After that, Prime Minister Abe visited the USS Arizona Memorial in Pearl Harbor with President Obama, and both leaders laid wreaths, and offered silent prayers, facing the marble wall on which the names of perished USS Arizona crewmembers are engraved, and offered prayers at the Ceremonial Well above the sunken USS Arizona. Moreover, the two leaders gave statements at the pier. Prime Minister Abe extended his sincere condolences to the victims of the attack on Pearl Harbor and all other victims of the past wars. The Prime Minister pledged his unwavering vow never to repeat the horrors of war and demonstrated strongly the power of reconciliation. Following this, President Obama stated that the Japan-U.S. Alliance is “a reminder that even the deepest wounds of war can give way to friendship and lasting peace.” The President also said as follows: “The most bitter of adversaries can become the strongest of allies. The fruits of peace always outweigh the plunder of war. This is the enduring truth of this hallowed harbor.”
This visit to Hawaii by Prime Minister Abe renews Japan's unwavering vow to the future never to repeat the horrors of war, and demonstrated to the world the power of the reconciliation of Japan and the U.S., two countries that formerly fought as enemies but after the war transformed into allies with shared values.
President Obama, Commander Harris, ladies and gentlemen, and all American citizens,
I stand here at Pearl Harbor as the prime minister of Japan.
If we listen closely we can make out the sound of restless waves, breaking and then retreating again. The calm inlet of brilliant blue is radiant with the gentle sparkle of the warm sun.
Behind me, a striking white form atop the azure, is the USS Arizona Memorial.
Together with President Obama, I paid a visit to that memorial, the resting place for many souls.
It was a place which brought utter silence to me.
Inscribed there are the names of the servicemen who lost their lives.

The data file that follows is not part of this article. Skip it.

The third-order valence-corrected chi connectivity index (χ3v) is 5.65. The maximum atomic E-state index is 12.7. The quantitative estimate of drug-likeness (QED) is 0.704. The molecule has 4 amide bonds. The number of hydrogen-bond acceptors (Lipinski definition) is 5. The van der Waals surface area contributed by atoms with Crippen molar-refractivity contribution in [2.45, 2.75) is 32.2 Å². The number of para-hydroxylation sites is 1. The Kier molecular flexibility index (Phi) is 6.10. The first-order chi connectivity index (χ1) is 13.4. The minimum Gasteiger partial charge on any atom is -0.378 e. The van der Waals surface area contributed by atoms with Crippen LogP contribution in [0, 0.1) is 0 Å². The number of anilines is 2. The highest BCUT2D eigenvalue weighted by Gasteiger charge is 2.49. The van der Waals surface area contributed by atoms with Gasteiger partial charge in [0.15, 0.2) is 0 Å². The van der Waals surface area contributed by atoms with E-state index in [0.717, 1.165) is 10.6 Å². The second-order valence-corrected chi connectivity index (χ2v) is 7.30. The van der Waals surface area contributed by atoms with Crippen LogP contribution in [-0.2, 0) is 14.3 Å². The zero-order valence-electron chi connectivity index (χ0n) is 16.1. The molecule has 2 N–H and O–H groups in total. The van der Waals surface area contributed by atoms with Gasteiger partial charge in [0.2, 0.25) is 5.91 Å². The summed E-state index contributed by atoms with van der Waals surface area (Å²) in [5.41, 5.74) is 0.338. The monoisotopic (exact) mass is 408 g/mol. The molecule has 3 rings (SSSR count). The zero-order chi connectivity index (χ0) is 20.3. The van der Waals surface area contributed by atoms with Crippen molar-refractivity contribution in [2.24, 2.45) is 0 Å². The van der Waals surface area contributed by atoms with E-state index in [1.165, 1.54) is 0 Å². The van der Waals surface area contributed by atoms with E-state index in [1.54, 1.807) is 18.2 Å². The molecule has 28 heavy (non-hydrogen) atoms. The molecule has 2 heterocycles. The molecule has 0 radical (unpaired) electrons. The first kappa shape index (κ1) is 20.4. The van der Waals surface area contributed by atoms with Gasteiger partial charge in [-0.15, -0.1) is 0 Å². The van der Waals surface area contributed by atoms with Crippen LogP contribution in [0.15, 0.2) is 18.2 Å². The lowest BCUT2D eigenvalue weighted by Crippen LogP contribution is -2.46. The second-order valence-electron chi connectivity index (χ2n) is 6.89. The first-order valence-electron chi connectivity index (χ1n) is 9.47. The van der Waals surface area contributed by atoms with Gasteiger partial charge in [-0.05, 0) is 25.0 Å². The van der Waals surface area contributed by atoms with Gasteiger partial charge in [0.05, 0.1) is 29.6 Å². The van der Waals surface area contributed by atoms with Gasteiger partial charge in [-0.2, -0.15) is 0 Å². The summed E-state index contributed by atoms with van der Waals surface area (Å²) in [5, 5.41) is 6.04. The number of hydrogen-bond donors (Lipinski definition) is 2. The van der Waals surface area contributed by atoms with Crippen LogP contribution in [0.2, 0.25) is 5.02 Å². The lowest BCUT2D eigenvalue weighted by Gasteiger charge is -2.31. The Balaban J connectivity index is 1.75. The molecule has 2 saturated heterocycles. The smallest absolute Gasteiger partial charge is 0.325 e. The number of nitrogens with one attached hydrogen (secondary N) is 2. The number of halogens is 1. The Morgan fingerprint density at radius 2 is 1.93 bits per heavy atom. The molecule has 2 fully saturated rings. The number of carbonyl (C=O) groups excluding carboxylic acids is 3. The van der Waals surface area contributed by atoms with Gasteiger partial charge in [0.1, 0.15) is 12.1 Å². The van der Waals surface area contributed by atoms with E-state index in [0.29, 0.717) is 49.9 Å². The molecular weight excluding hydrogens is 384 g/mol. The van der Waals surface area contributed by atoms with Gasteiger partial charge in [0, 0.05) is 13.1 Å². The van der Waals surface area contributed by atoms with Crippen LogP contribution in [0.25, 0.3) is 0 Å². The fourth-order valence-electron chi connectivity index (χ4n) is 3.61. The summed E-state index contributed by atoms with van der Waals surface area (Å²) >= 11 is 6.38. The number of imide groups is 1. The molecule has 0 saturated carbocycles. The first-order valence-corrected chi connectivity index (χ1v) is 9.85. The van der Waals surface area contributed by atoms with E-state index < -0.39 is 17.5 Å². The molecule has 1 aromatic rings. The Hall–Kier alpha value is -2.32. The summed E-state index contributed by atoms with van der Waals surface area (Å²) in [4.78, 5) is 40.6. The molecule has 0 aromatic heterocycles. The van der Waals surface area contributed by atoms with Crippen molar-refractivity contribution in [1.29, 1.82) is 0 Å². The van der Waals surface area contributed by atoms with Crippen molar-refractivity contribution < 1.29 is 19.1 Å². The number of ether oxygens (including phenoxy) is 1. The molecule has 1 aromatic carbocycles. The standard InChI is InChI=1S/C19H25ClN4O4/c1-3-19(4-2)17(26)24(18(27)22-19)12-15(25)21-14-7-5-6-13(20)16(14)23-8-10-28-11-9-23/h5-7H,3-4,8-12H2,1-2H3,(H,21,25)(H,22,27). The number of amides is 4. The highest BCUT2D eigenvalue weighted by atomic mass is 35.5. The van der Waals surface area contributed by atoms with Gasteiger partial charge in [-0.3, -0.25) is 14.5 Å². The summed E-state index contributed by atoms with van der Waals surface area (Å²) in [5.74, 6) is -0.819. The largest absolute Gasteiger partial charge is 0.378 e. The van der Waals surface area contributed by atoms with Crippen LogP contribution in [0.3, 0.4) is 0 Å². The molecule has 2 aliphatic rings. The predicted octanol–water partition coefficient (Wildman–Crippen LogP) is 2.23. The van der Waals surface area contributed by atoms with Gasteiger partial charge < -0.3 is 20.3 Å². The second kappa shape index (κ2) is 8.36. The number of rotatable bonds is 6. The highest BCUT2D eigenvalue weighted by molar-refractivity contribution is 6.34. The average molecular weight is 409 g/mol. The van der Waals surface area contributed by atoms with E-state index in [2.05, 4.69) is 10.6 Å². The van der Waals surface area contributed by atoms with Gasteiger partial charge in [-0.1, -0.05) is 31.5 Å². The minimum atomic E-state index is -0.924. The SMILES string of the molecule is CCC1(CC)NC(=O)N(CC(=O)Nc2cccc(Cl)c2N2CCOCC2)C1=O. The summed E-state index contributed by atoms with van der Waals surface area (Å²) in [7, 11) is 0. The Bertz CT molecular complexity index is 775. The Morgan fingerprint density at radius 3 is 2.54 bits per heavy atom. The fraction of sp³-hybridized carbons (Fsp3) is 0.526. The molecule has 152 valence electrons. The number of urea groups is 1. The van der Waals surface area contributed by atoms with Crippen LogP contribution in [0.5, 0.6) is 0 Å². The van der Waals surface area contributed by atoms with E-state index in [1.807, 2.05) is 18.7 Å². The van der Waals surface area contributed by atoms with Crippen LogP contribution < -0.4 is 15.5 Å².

Sailors and marines hailing from California and New York, Michigan and Texas, and various other places, serving to uphold their noble duty of protecting the homeland they loved, lost their lives amidst searing flames that day, when aerial bombing tore the USS Arizona in two.
Even 75 years later, the USS Arizona, now at rest atop the seabed, is the final resting place for a tremendous number of sailors and marines.
Listening again as I focus my senses, alongside the song of the breeze and the rumble of the rolling waves, I can almost discern the voices of those crewmen.
Voices of lively conversations, upbeat and at ease, on that day, on a Sunday morning.
Voices of young servicemen talking to each other about their futures and dreams.
Voices calling out the names of loved ones in their very final moments.
Voices praying for the happiness of children still unborn.
Each and every one of those servicemen had a mother and a father anxious about his safety.
Many had wives and girlfriends they loved. And many must have had children they would have loved to watch grow up.
All of that was brought to an end. When I contemplate that solemn reality, I am rendered entirely speechless.
“Rest in peace, precious souls of the fallen.” With that overwhelming sentiment, I cast flowers on behalf of Japanese people, upon the waters where those sailors and marines sleep.
* * *
President Obama, the people of the United States of America, and the people around the world,
As the prime minister of Japan, I offer my sincere and everlasting condolences to the souls of those who lost their lives here, as well as to the spirits of all the brave men and women whose lives were taken by a war that commenced in this very place, and also to the souls of the countless innocent people who became victims of the war.